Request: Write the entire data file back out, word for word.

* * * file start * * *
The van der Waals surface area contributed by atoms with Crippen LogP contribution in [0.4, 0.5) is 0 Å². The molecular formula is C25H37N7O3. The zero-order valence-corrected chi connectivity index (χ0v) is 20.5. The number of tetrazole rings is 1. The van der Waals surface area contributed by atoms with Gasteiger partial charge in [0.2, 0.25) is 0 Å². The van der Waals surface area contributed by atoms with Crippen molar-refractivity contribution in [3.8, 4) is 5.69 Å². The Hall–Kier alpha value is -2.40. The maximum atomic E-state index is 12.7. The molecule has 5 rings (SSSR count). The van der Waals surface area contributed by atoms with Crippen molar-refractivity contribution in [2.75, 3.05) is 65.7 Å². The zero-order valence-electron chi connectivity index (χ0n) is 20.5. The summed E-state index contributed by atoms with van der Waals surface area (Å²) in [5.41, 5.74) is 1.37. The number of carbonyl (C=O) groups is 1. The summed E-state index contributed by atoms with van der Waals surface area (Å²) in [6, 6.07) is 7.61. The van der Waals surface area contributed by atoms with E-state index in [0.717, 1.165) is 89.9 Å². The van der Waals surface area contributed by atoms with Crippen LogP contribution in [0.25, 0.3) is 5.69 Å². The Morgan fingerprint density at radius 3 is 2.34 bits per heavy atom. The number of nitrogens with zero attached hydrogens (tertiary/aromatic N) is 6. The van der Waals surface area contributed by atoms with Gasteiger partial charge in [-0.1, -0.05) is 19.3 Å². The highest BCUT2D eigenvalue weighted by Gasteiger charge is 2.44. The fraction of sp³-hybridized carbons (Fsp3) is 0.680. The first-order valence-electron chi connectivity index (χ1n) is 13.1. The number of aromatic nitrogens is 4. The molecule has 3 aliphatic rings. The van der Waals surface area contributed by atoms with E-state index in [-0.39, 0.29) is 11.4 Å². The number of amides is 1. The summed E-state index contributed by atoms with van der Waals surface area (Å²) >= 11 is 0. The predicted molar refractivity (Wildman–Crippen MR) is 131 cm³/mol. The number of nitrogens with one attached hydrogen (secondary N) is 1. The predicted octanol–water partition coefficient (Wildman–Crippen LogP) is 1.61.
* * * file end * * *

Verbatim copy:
The van der Waals surface area contributed by atoms with Crippen LogP contribution in [0.4, 0.5) is 0 Å². The molecular formula is C25H37N7O3. The zero-order valence-corrected chi connectivity index (χ0v) is 20.5. The number of tetrazole rings is 1. The van der Waals surface area contributed by atoms with Gasteiger partial charge in [0.2, 0.25) is 0 Å². The van der Waals surface area contributed by atoms with Crippen molar-refractivity contribution in [3.8, 4) is 5.69 Å². The Hall–Kier alpha value is -2.40. The maximum atomic E-state index is 12.7. The molecule has 5 rings (SSSR count). The van der Waals surface area contributed by atoms with Crippen molar-refractivity contribution in [2.75, 3.05) is 65.7 Å². The zero-order valence-electron chi connectivity index (χ0n) is 20.5. The summed E-state index contributed by atoms with van der Waals surface area (Å²) in [5.41, 5.74) is 1.37. The number of carbonyl (C=O) groups is 1. The summed E-state index contributed by atoms with van der Waals surface area (Å²) in [6, 6.07) is 7.61. The van der Waals surface area contributed by atoms with E-state index in [0.717, 1.165) is 89.9 Å². The van der Waals surface area contributed by atoms with Crippen LogP contribution in [0.25, 0.3) is 5.69 Å². The Morgan fingerprint density at radius 3 is 2.34 bits per heavy atom. The number of nitrogens with zero attached hydrogens (tertiary/aromatic N) is 6. The van der Waals surface area contributed by atoms with Gasteiger partial charge in [-0.1, -0.05) is 19.3 Å². The highest BCUT2D eigenvalue weighted by Gasteiger charge is 2.44. The fraction of sp³-hybridized carbons (Fsp3) is 0.680. The first-order valence-electron chi connectivity index (χ1n) is 13.1. The number of aromatic nitrogens is 4. The molecule has 3 aliphatic rings. The van der Waals surface area contributed by atoms with E-state index in [-0.39, 0.29) is 11.4 Å². The number of amides is 1. The summed E-state index contributed by atoms with van der Waals surface area (Å²) >= 11 is 0. The predicted molar refractivity (Wildman–Crippen MR) is 131 cm³/mol. The number of nitrogens with one attached hydrogen (secondary N) is 1. The predicted octanol–water partition coefficient (Wildman–Crippen LogP) is 1.61.